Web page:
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HomeNewsArchivesCHRISTIANSTED BYPASS ROUTE BEING SURVEYED

CHRISTIANSTED BYPASS ROUTE BEING SURVEYED

Sept. 7, 2001 — Land surveyors have recently been studying the hillside above Christiansted for a route for the long-awaited bypass road that would divert through-traffic around the historic town.
The proposed Christiansted Bypass, on the drawing board for some 26 years, still has a way to go, including purchasing private property along the route and obtaining Coastal Zone Management Committee approval. But according to Aloy Nielsen, director of federal highway engineering for the Public Works Department, $12.6 million in federal funds is available to begin the first phase of the project.
The 1.2-mile stretch of road is planned to start above the Old Senate Building on Contentment Road and run to East End Road in Mount Welcome. It will have two intersections, at King Cross Street and at Peters Farm Road.
At a recent town meeting in Christiansted, concern was expressed that diverting the main flow of traffic around town would affect business negatively. "I’m sure the value of property is going to dive more than it is now," Olaf Hendricks said.
But Nielsen said the bypass is needed as much now as when it was first proposed in 1975. At that time, the island’s main cargo port was at Gallows Bay. Trucks leaving the port for points west had to maneuver through the narrow streets of Christiansted, he said.
Although most cargo now is handled at the Container Port on the island’s south shore, large trucks and other through traffic still must pass through the town. That, Nielsen said, is affecting the historic flavor of Christiansted.
"If we can avoid all the through-traffic, why not do it?" Nielsen said. "We have a lot of historic buildings in Christiansted. They suffer a lot of vibration from the heavy vehicles."
According to Public Works Department and Federal Highway Administration officials, some 22 property owners must be paid fair market value for the land that is needed along the bypass route. Some residents may have to sell their houses and be entitled to compensated for relocation costs, he said.
And, Nielsen said, the bypass could open up development on the hillside above town, which commands panoramic views of Christiansted Harbor.
"Once it goes in, believe me, you’ll see a lot of development on that hillside," Nielsen said.
The bypass will have two 12-foot-wide lanes, 8-foot paved shoulders able to accommodate joggers and bicyclists, and a 5-foot-wide sidewalk running the length of the 1.2-mile road.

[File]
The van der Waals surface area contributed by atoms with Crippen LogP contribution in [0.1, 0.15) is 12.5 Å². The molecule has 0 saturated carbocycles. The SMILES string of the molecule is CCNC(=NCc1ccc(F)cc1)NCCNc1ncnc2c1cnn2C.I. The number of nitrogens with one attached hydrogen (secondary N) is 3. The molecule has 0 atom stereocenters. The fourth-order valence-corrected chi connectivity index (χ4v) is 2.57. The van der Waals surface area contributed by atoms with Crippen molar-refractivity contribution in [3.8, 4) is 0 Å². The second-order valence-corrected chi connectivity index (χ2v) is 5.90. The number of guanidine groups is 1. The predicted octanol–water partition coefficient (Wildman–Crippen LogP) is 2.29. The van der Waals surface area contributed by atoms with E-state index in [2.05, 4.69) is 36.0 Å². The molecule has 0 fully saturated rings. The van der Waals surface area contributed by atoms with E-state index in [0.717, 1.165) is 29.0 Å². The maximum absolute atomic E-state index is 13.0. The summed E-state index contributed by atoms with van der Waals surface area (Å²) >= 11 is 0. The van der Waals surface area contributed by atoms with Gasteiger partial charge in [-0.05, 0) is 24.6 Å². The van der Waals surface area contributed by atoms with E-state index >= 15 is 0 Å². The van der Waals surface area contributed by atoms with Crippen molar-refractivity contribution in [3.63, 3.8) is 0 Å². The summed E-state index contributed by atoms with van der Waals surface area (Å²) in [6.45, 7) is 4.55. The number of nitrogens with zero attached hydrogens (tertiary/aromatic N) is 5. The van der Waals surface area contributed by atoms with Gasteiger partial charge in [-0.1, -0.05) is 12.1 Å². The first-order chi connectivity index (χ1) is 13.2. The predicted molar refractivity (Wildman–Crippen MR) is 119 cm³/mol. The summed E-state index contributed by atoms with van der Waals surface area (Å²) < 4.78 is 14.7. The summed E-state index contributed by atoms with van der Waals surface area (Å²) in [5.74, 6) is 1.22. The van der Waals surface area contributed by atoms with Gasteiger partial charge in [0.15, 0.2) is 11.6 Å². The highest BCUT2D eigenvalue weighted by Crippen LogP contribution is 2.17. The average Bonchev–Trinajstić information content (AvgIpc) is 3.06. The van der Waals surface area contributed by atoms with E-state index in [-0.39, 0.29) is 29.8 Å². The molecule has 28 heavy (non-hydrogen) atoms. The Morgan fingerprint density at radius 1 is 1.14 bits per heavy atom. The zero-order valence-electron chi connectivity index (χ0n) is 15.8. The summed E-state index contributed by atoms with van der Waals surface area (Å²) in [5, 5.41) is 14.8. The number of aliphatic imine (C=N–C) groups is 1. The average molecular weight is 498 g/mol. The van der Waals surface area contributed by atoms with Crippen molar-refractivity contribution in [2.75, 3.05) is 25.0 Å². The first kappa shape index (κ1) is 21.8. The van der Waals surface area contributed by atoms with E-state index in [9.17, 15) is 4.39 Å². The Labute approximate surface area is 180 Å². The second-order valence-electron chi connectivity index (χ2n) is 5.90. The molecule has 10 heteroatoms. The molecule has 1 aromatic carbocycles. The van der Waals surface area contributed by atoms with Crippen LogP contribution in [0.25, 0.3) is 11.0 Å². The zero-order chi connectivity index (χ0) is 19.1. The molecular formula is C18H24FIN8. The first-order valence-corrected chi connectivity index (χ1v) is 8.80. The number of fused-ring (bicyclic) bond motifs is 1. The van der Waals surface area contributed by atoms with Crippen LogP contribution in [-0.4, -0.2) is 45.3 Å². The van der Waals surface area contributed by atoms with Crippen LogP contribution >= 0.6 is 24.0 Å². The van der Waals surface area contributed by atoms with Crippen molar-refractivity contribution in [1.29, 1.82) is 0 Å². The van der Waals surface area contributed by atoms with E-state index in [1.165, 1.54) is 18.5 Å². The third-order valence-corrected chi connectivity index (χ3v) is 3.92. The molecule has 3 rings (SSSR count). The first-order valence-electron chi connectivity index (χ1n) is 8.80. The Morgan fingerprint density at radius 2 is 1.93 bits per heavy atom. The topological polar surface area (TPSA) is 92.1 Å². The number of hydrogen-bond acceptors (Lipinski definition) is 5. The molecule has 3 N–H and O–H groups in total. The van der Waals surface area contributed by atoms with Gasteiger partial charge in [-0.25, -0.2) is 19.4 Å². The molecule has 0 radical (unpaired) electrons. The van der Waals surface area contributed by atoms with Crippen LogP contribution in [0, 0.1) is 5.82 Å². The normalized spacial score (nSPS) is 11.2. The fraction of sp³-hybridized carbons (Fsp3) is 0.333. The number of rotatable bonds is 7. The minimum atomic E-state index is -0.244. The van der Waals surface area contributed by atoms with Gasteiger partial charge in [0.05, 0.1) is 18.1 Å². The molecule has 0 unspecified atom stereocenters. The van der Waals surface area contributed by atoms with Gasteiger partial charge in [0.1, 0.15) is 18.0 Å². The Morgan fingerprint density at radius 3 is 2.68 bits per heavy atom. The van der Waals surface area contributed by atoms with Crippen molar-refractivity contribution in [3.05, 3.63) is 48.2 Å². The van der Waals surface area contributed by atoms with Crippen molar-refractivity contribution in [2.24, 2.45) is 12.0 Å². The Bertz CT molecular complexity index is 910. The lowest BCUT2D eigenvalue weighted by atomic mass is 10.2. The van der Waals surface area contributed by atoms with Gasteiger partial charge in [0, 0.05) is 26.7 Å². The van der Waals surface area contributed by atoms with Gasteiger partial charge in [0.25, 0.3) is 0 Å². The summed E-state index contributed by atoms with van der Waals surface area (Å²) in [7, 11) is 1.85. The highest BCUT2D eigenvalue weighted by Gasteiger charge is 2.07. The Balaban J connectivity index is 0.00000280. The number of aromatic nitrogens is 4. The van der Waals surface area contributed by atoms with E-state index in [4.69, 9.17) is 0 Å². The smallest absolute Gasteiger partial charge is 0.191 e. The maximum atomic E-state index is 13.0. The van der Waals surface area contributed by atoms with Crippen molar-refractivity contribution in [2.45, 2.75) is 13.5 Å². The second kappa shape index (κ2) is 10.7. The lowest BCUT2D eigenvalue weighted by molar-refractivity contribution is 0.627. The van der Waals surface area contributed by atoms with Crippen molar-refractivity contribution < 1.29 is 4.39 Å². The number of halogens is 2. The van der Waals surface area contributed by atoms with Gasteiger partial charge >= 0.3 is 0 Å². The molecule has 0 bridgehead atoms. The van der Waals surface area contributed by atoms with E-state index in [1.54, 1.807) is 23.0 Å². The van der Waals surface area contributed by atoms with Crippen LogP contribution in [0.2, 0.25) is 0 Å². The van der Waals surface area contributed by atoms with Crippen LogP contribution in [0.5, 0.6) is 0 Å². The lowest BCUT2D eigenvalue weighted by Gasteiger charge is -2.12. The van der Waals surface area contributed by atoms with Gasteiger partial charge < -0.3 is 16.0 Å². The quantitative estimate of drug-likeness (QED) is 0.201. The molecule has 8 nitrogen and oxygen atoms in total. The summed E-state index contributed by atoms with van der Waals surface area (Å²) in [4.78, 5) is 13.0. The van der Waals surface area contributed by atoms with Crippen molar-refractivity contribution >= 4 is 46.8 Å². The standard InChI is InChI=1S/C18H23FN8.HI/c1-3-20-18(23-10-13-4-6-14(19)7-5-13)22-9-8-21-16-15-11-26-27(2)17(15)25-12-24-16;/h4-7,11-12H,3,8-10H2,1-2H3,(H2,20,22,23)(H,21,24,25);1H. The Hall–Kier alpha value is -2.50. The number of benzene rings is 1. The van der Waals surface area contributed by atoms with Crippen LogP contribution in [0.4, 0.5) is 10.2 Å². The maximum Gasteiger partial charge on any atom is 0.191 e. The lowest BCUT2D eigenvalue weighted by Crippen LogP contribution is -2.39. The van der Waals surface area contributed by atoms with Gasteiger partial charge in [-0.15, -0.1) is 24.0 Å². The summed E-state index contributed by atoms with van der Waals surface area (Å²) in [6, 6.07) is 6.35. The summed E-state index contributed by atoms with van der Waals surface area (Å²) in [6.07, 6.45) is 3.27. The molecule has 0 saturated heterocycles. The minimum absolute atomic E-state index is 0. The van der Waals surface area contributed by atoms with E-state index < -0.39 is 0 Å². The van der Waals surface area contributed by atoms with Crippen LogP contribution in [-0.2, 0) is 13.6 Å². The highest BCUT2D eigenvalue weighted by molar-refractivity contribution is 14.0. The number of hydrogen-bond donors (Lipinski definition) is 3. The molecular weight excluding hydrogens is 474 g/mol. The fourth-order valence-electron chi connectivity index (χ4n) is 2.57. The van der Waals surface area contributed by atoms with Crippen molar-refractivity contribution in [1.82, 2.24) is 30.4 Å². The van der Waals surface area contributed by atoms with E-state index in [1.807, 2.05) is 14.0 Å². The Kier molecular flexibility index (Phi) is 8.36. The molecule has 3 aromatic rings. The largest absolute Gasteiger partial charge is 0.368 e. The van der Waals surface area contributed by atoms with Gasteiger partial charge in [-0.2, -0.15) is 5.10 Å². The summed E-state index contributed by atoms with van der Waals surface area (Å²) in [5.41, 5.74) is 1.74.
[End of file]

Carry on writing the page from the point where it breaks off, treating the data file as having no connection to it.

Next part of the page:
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Sept. 7, 2001 -- Land surveyors have recently been studying the hillside above Christiansted for a route for the long-awaited bypass road that would divert through-traffic around the historic town.
The proposed Christiansted Bypass, on the drawing board for some 26 years, still has a way to go, including purchasing private property along the route and obtaining Coastal Zone Management Committee approval. But according to Aloy Nielsen, director of federal highway engineering for the Public Works Department, $12.6 million in federal funds is available to begin the first phase of the project.
The 1.2-mile stretch of road is planned to start above the Old Senate Building on Contentment Road and run to East End Road in Mount Welcome. It will have two intersections, at King Cross Street and at Peters Farm Road.
At a recent town meeting in Christiansted, concern was expressed that diverting the main flow of traffic around town would affect business negatively. "I’m sure the value of property is going to dive more than it is now," Olaf Hendricks said.
But Nielsen said the bypass is needed as much now as when it was first proposed in 1975. At that time, the island’s main cargo port was at Gallows Bay. Trucks leaving the port for points west had to maneuver through the narrow streets of Christiansted, he said.
Although most cargo now is handled at the Container Port on the island’s south shore, large trucks and other through traffic still must pass through the town. That, Nielsen said, is affecting the historic flavor of Christiansted.
"If we can avoid all the through-traffic, why not do it?" Nielsen said. "We have a lot of historic buildings in Christiansted. They suffer a lot of vibration from the heavy vehicles."
According to Public Works Department and Federal Highway Administration officials, some 22 property owners must be paid fair market value for the land that is needed along the bypass route. Some residents may have to sell their houses and be entitled to compensated for relocation costs, he said.
And, Nielsen said, the bypass could open up development on the hillside above town, which commands panoramic views of Christiansted Harbor.
"Once it goes in, believe me, you’ll see a lot of development on that hillside," Nielsen said.
The bypass will have two 12-foot-wide lanes, 8-foot paved shoulders able to accommodate joggers and bicyclists, and a 5-foot-wide sidewalk running the length of the 1.2-mile road.